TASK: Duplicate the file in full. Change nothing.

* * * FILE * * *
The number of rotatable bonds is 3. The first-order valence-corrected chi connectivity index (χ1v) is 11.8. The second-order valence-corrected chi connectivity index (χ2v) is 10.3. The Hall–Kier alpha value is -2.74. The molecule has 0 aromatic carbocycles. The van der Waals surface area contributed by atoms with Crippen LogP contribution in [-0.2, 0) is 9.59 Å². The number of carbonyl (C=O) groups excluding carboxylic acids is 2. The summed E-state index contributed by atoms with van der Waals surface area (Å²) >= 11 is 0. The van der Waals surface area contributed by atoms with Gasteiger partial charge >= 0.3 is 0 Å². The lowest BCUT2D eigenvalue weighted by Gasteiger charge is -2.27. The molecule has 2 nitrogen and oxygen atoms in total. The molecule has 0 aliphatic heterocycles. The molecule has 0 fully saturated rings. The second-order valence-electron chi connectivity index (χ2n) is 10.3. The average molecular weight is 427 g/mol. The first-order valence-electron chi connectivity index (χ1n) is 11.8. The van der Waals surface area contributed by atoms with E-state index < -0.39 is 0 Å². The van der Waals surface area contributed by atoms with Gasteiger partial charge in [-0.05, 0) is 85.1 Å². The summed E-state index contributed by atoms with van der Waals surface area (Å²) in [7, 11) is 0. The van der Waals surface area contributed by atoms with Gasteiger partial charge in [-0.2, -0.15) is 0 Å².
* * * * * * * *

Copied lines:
The number of rotatable bonds is 3. The first-order valence-corrected chi connectivity index (χ1v) is 11.8. The second-order valence-corrected chi connectivity index (χ2v) is 10.3. The Hall–Kier alpha value is -2.74. The molecule has 0 aromatic carbocycles. The van der Waals surface area contributed by atoms with Crippen LogP contribution in [-0.2, 0) is 9.59 Å². The number of carbonyl (C=O) groups excluding carboxylic acids is 2. The summed E-state index contributed by atoms with van der Waals surface area (Å²) >= 11 is 0. The van der Waals surface area contributed by atoms with Gasteiger partial charge >= 0.3 is 0 Å². The lowest BCUT2D eigenvalue weighted by Gasteiger charge is -2.27. The molecule has 2 nitrogen and oxygen atoms in total. The molecule has 0 aliphatic heterocycles. The molecule has 0 fully saturated rings. The second-order valence-electron chi connectivity index (χ2n) is 10.3. The average molecular weight is 427 g/mol. The first-order valence-electron chi connectivity index (χ1n) is 11.8. The van der Waals surface area contributed by atoms with E-state index < -0.39 is 0 Å². The van der Waals surface area contributed by atoms with Gasteiger partial charge in [-0.05, 0) is 85.1 Å². The summed E-state index contributed by atoms with van der Waals surface area (Å²) in [7, 11) is 0. The van der Waals surface area contributed by atoms with Gasteiger partial charge in [-0.2, -0.15) is 0 Å².